Both Wallace and Clemente offer the same strategy to keep such demands under control. They are always, they say, ready to break their correspondents away from the live shots, “for three or four hours,” they both estimated, of reporting.

Such talk sounds good in the newsroom, but in the world, where the live location may be miles away from “the story,” where finding and talking with witnesses is not like making instant oatmeal, the time between live shots is often not enough. And as Jonathan Klein confessed, sometimes even the best intentions get steamrolled by newsroom habit. “That’s a big problem we tried to change at CNN. We tried to push hard to reduce the number of live shots. At the White House, we tried to free up our reporter from the north lawn just to see if they could up the real reporting. It failed because muscle memory snaps back. Producers automatically schedule live shots, and we had to challenge our producers: ‘Why is Suzanne Malveaux on the lawn again? Isn’t she supposed to be doing some reporting?’ ”

Almost all news executives say they want the same thing—news that is new and true and distinctive. Mike Clemente of Fox: “I’m forever telling our reporters . . . what we want is whatever is new and factual. And if we do that, we’ll get more people watching our channel.” Alex Wallace of NBC/MSNBC: “What we want is stories told with unique video that separates us from the mass of video out there.”

So we looked for ’em—stories that were unique and distinctive and new. But comparing what the three American networks and the three cable news channels did on those two days in June with some foreign news channels—Iran’s Press TV, Russia’s RT, Britain’s BBC, and Qatar’s Al Jazeera English—we came away wanting more from America.

There were excellent video reports on each channel (except MSNBC), but few felt unique or even new. There were classics of afflicting the comfortable (ABC’s Jake Tapper on Congress’s exclusive gymnasia); and comforting the afflicted (a terrific CBS piece by David Martin on the military’s lack of programs for wives of returning Afghanistan and Iraq warriors); and two examples of NBC correspondents pushing the envelope—Stephanie Gosk penetrating an anti-American mob in Tripoli and John Ray sneaking across the border into Syria to video the devastated town of Jisr al-Shughour.

But Maria Finoshina’s report on RT, for example, on how selling and buying gas in Tripoli has become a female preoccupation because men in a city under siege had more important things to do, was news to me, and told me something more significant about Tripoli than the presence of angry supporters of Muammar Qaddafi. I also learned new things from RT’s Sean Thomas, who took me to the southernmost Russian Orthodox Church on Earth, in Antarctica, and from Press TV’s Ashraf Shannon’s story of conflict over natural gas in Gaza. During the civil war in the Ivory Coast, France 24 and Al Jazeera English regularly had reporters on the scene. My impression watching the story, confirmed with US officials there, was that no American TV journalists showed up.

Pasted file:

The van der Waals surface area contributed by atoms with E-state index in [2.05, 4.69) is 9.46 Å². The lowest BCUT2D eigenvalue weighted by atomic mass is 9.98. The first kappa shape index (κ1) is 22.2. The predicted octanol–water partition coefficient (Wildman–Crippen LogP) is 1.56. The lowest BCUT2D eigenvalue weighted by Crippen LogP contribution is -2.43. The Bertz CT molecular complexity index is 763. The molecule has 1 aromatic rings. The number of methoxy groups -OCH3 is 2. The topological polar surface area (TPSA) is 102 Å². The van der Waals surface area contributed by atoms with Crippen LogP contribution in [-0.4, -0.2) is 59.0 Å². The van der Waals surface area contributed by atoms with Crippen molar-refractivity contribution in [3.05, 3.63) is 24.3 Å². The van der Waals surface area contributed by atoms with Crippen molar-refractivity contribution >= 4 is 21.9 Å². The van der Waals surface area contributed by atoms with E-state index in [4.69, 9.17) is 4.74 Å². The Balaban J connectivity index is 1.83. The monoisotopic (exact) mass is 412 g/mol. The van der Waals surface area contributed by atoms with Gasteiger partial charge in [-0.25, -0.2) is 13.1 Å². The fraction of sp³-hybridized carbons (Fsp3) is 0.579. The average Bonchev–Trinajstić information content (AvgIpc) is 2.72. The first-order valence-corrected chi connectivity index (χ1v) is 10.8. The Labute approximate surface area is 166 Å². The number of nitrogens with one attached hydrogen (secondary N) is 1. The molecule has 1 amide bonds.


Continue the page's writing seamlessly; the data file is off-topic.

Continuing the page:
Of course, these international channels have an advantage in the “new” department from our point of view, since they frequently address things that Americans know little about. But they often seem to seek out stories a little more imaginatively than their American counterparts. And many of them are mastering video, the world’s emerging lingua franca. Watch news channels like Express 24/7 in Pakistan, Channel NewsAsia in Singapore, or CCTV News or CNC in China and you see channels trying to catch up with the old masters, using the conventions of the trade and the equipment of the moment to create video news made better by what seem to be hordes of reporters and cameras in the field.

Many of the channels resemble their nations. France 24 is very French. It prefers theories to facts and lectures to video packages, but in some otherwise neglected areas of the world, like francophone Africa, they rule the roost. Notwithstanding the reporting triumphs mentioned above, RT, the former Russia Today, is a perfect paradox: its message is unrelentingly anti-American but its presentation is a pathetic parody of American TV—Valley Girl anchors, Barbarella reporters, and a steady diet of reports on American aggression abroad and oppression at home. Press TV of Iran isn’t too fond of the US either, and its lowest-budget, lowest-skill presentation is usually a waste of perfectly good bandwidth. But if you want a peek at Iranian life, where you gonna go?

Dave Marash is an award-winning broadcast journalist who has taught and reported on global issues for much of the past two decades. He now blogs at